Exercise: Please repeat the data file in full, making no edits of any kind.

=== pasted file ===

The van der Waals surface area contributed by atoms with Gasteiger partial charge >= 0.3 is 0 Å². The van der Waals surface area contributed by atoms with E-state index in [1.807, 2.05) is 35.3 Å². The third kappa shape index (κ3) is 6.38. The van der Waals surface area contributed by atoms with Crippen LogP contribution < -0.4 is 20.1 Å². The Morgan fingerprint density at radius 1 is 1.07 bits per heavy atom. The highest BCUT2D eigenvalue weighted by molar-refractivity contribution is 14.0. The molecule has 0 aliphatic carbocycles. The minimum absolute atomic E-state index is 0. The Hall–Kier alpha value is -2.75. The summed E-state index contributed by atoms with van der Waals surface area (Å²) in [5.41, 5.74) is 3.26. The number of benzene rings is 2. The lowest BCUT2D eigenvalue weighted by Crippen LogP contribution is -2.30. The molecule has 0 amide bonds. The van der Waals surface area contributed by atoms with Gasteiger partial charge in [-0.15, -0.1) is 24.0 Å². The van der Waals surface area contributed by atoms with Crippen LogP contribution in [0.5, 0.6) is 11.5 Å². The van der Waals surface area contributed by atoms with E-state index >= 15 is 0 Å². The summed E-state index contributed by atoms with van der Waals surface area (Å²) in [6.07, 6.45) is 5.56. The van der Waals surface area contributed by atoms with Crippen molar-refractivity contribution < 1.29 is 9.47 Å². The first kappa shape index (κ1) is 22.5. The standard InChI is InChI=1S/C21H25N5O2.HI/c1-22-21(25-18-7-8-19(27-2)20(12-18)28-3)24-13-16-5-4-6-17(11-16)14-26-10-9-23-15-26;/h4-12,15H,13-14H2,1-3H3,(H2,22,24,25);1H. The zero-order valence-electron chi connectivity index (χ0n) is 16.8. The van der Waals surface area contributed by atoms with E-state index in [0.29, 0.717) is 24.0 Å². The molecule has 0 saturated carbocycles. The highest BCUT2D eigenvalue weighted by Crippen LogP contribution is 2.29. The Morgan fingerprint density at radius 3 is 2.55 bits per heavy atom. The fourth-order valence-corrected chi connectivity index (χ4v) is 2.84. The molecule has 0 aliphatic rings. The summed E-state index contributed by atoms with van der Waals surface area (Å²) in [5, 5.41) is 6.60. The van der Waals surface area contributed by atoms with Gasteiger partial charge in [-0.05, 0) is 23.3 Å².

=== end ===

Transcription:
The van der Waals surface area contributed by atoms with Gasteiger partial charge >= 0.3 is 0 Å². The van der Waals surface area contributed by atoms with E-state index in [1.807, 2.05) is 35.3 Å². The third kappa shape index (κ3) is 6.38. The van der Waals surface area contributed by atoms with Crippen LogP contribution < -0.4 is 20.1 Å². The Morgan fingerprint density at radius 1 is 1.07 bits per heavy atom. The highest BCUT2D eigenvalue weighted by molar-refractivity contribution is 14.0. The molecule has 0 aliphatic carbocycles. The minimum absolute atomic E-state index is 0. The Hall–Kier alpha value is -2.75. The summed E-state index contributed by atoms with van der Waals surface area (Å²) in [5.41, 5.74) is 3.26. The number of benzene rings is 2. The lowest BCUT2D eigenvalue weighted by Crippen LogP contribution is -2.30. The molecule has 0 amide bonds. The van der Waals surface area contributed by atoms with Gasteiger partial charge in [-0.15, -0.1) is 24.0 Å². The van der Waals surface area contributed by atoms with Crippen LogP contribution in [0.5, 0.6) is 11.5 Å². The van der Waals surface area contributed by atoms with E-state index >= 15 is 0 Å². The summed E-state index contributed by atoms with van der Waals surface area (Å²) in [6.07, 6.45) is 5.56. The van der Waals surface area contributed by atoms with Crippen molar-refractivity contribution < 1.29 is 9.47 Å². The first kappa shape index (κ1) is 22.5. The standard InChI is InChI=1S/C21H25N5O2.HI/c1-22-21(25-18-7-8-19(27-2)20(12-18)28-3)24-13-16-5-4-6-17(11-16)14-26-10-9-23-15-26;/h4-12,15H,13-14H2,1-3H3,(H2,22,24,25);1H. The zero-order valence-electron chi connectivity index (χ0n) is 16.8. The van der Waals surface area contributed by atoms with E-state index in [0.29, 0.717) is 24.0 Å². The molecule has 0 saturated carbocycles. The highest BCUT2D eigenvalue weighted by Crippen LogP contribution is 2.29. The Morgan fingerprint density at radius 3 is 2.55 bits per heavy atom. The fourth-order valence-corrected chi connectivity index (χ4v) is 2.84. The molecule has 0 aliphatic rings. The summed E-state index contributed by atoms with van der Waals surface area (Å²) in [5, 5.41) is 6.60. The van der Waals surface area contributed by atoms with Gasteiger partial charge in [-0.05, 0) is 23.3 Å².